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LIFE IN DENMARK

What are Denmark’s rules for giving blood?

What should you know if you live in Denmark and would like to be a blood donor?

What are Denmark’s rules for giving blood?
Photo: Mads Claus Rasmussen/Ritzau Scanpix

Denmark announced this week that it is to change a decades-old rule and allow men who have had same-sex relationships to give blood, albeit only if they have not had sex for four months prior to donating.

READ ALSO: Denmark changes 1988 health legislation to allow gay men to give blood

Several other rules further limit who can give blood in Denmark, meanwhile, including some applicable if you have lived abroad.

What are the country’s rules determining who may and who may not be a blood donor?

You are not allowed to give blood if you:

  • Think you may be infected with HIV or hepatitis

Rules applying to the last four months

You are not allowed to give blood if you:

  • Have had sex within the last four months with someone who has been exposed to infection through:
  • sex with another person who is HIV-positive or carries hepatitis
  • sexual intercourse with a person from a geographical area where HIV or hepatitis B and C are ‘prevalent’ among the population. This includes all of Asia, all of Africa and South and Central America.
  • Have had a tattoo or a piercing

Lifetime rules

You are not allowed to give blood if you:

  • Are a man and have had had sexual contact with another man – (note: this rule will change in March this year).
  • Have worked as a sex worker
  • Have been an intravenous drug user
  • Share or have shared a needle with others
  • Have received treatment for haemophilia prior to 1988

Travel restrictions

People who have lived or spent time abroad may also be prevented from giving blood in Denmark. This is particularly relevant to people from the United Kingdom.

If you have spent 12 months or more in the UK between 1980 and 1996, you may not give blood due to the theoretical possibility of transmitting Variant Creutzfeldt-Jakob disease (vCJD).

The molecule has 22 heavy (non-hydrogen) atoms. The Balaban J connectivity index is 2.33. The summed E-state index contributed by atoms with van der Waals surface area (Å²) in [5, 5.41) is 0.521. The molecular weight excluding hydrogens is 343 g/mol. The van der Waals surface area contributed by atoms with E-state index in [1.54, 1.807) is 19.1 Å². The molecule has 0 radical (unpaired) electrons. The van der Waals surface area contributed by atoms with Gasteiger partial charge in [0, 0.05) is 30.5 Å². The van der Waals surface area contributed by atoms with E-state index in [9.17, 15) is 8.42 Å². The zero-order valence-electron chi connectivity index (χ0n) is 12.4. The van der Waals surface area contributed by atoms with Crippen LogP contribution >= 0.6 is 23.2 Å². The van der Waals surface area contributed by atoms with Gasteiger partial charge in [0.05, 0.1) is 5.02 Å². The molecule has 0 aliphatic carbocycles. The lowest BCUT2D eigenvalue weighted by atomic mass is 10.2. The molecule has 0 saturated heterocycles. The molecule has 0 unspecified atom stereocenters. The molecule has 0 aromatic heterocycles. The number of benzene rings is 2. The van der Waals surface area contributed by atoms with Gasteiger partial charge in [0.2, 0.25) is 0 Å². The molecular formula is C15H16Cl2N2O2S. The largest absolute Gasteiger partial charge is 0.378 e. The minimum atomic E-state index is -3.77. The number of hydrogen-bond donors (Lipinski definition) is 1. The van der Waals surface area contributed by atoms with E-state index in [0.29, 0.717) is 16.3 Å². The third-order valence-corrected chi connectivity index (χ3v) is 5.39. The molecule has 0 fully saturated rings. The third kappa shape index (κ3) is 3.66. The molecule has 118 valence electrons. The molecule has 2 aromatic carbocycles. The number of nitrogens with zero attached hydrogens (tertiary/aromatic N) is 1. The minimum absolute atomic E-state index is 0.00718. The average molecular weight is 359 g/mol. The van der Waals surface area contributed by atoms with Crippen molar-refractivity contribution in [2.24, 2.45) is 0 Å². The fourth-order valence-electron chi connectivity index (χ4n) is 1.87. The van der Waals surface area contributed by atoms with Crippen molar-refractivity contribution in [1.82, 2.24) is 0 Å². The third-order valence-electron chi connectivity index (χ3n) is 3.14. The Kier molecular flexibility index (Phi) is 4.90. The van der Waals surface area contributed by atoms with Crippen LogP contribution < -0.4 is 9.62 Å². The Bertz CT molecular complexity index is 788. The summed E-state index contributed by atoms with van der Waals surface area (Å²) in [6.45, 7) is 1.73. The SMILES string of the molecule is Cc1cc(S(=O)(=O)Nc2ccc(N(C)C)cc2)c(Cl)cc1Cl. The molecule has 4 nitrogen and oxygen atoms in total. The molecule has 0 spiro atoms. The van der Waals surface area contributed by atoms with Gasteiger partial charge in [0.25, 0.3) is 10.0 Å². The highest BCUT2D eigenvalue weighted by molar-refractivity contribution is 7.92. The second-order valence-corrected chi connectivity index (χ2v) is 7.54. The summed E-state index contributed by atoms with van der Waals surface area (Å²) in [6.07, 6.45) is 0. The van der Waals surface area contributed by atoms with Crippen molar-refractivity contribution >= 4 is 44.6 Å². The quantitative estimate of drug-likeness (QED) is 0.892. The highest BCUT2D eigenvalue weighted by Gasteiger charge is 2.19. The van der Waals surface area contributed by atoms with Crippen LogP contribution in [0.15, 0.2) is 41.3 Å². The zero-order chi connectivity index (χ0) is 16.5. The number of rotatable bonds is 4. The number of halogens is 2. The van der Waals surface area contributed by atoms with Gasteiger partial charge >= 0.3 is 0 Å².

The Danish Blood Bank has a travel quarantine list in which certain travel destinations result in an obligatory pause from giving blood upon return, ranging from 4 weeks to 6 months. A list of the relevant locations can be found here (in Danish).

People who have lived for 6 months or more during the first 5 years of life in areas considered at 'red' or high risk for disease transmission (check location using this map) must wait 3 years to give blood following their most recent stay or visit to a 'red' area.

Additional rules:

To be allowed to give blood, the following general health requirements apply. You must be:

  • Between 17 and 60 years old
  • In good health
  • At least 50 kilograms in weight.

Sources: bloddonor.dk, DR

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For members

WEATHER

Essential rain gear for a wet Danish winter (and autumn, spring and summer)

Winter in Denmark is a shock to the system, particularly for those of us who come from warmer, drier climes. But if you know where to look, you can find the right rain gear to keep the Danish drops off your head.

Bicycling in wet Danish weather doesn't have to be
Bicycling in wet Danish weather doesn't have to be "træls" (bothersome) if you're kitted out in the right water resistant gear. Photo: Henning Bagger/Ritzau Scanpix

This roundup is unsponsored and the fruits of much googling, review-reading, and recommendation-begging by a sad, damp American.

Where to shop? 

To try things on, the best places are Intersport, Spejder Sport (home to Columbia, Patagonia, Asivik and FjällRaven) and Eventyr Sport, as well as outdoor outfitter Friluftsland.